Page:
How to Calculate Pearson's R (Pearson Correlations) in Microsoft Excel

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Correlations are important in many areas of science. Although correlation doesn’t equal causation, it’s often the first step to understanding the true relationship between two variables and can give a valuable hint that there is a causal relationship somewhere.

Learning to calculate a correlation is crucial, and you can easily find the “r value” in Excel using either built-in functions or by working through the calculation in pieces using the more basic functions of the program. The simplest way is using the built-in function, but understanding the calculation is helpful if you ever need to use a different program to find it.

What Is Pearson’s Correlation Coefficient?

Pearson’s correlation coefficient is a simple way of calculating the degree of correlation between two variables, returning a value (called r) ranging from −1 to 1. A perfect correlation (r = 1) between two variables would be where an increase in one variable by a certain amount leads to a correspondingly-sized increase in the other, or vice-versa.

A perfect negative correlation (r = −1) is basically the same, except an increase in one variable leads to a correspondingly-sized decrease in the other. Finally, no correlation whatsoever means there is no relationship at all between two things.

In practice, you’ll almost never see a perfect correlation, and most values will be some decimal value between −1 and 1. So when you find the Pearson r in Excel, the result will usually be some decimal value, where the magnitude of the number tells you the strength of the correlation between your variables.

Pearson Correlation in Excel

The easiest method for finding the Pearson correlation in Excel is using the built-in “Pearson” function or (equivalently) the “Correl” function. The function has a simple syntax: PEARSON(array 1, array 2).

In short, you just need two arrays of values (i.e. columns of results, for example, age and blood pressure arranged so there is a row for each individual patient) that are equal in length, then type “=PEARSON(” into an empty cell, followed by the range of values for the first array, a comma, then the range of values for the second. Then you close out the brackets, hit “Enter” and it will return the r value.

As always, you can highlight the values you want to search for correlations with your mouse or by navigating to the relevant cells with the arrow keys on your keyboard.

You can also use the “Correl” function, which performs the same calculation as “Pearson” and on versions of Excel from 2003 onward, leads to the exact same result. However, if you have an older version of Excel, you should use the “Correl” function because there can be rounding errors with “Pearson.”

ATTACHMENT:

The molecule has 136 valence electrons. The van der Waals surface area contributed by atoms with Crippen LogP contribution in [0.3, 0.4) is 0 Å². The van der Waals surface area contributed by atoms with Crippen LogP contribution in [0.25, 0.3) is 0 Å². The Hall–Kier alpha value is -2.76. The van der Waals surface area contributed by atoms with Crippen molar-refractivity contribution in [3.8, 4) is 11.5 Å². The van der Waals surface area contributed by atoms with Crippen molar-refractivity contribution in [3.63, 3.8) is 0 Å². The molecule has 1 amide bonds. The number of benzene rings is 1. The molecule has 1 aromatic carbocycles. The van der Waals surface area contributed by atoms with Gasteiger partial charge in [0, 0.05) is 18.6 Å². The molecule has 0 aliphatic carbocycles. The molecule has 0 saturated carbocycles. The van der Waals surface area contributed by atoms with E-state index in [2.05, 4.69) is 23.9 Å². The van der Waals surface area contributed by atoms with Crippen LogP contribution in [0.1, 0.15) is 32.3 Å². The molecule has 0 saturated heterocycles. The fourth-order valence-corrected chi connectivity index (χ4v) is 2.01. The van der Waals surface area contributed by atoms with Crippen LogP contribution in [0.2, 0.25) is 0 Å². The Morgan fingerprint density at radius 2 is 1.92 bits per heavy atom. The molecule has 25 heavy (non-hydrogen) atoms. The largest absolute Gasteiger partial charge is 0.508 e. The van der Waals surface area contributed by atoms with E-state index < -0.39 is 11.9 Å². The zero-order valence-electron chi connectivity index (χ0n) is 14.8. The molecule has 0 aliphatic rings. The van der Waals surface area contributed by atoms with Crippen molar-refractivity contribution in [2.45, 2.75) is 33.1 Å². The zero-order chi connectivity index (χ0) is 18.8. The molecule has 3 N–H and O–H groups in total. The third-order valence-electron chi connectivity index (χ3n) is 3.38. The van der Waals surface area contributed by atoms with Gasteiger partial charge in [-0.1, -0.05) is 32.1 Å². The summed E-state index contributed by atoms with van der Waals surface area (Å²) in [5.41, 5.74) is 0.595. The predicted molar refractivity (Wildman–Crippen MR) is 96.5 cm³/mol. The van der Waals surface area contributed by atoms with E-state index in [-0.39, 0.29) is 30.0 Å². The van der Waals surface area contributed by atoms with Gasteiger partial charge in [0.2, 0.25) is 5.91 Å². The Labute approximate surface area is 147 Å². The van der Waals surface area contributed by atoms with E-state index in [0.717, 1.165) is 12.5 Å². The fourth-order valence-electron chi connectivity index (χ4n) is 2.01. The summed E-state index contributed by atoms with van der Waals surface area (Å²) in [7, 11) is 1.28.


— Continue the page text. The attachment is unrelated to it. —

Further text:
Finding Pearson’s r “By Hand”

You can also calculate the r value in Excel in the more traditional method but with the help of the automatic calculations from the program. First, put the values for your variables (which can be referred to as x and y for clarity) in two columns, then create three more columns: xy, x2 and y2. Now multiply each value in the x column by the y column in the xy column (using the cell numbers in the calculation so you can drag it down for the rest of the column), square the x values for the next column, and square the y values for the final one.

Create a “sum” row underneath your data, and take the sum of all the values for each column. You can then use the formula to calculate your r value:

Here, n is the number of pairs of values you have. You can follow this through in pieces: Take the number of pairs of values, multiply it by the sum of your xy column, and then subtract the product of the sums of the x and y values.

Then, multiply the sum of your x2 column by n, subtract the sum of your x column squared, do the same thing for y and multiply these together, then take the square root of the whole thing. Finally, divide the first result by the second to get your r value.

References

About the Author

Lee Johnson is a freelance writer and science enthusiast, with a passion for distilling complex concepts into simple, digestible language. He's written about science for several websites including eHow UK and WiseGeek, mainly covering physics and astronomy. He was also a science blogger for Elements Behavioral Health's blog network for five years. He studied physics at the Open University and graduated in 2018.

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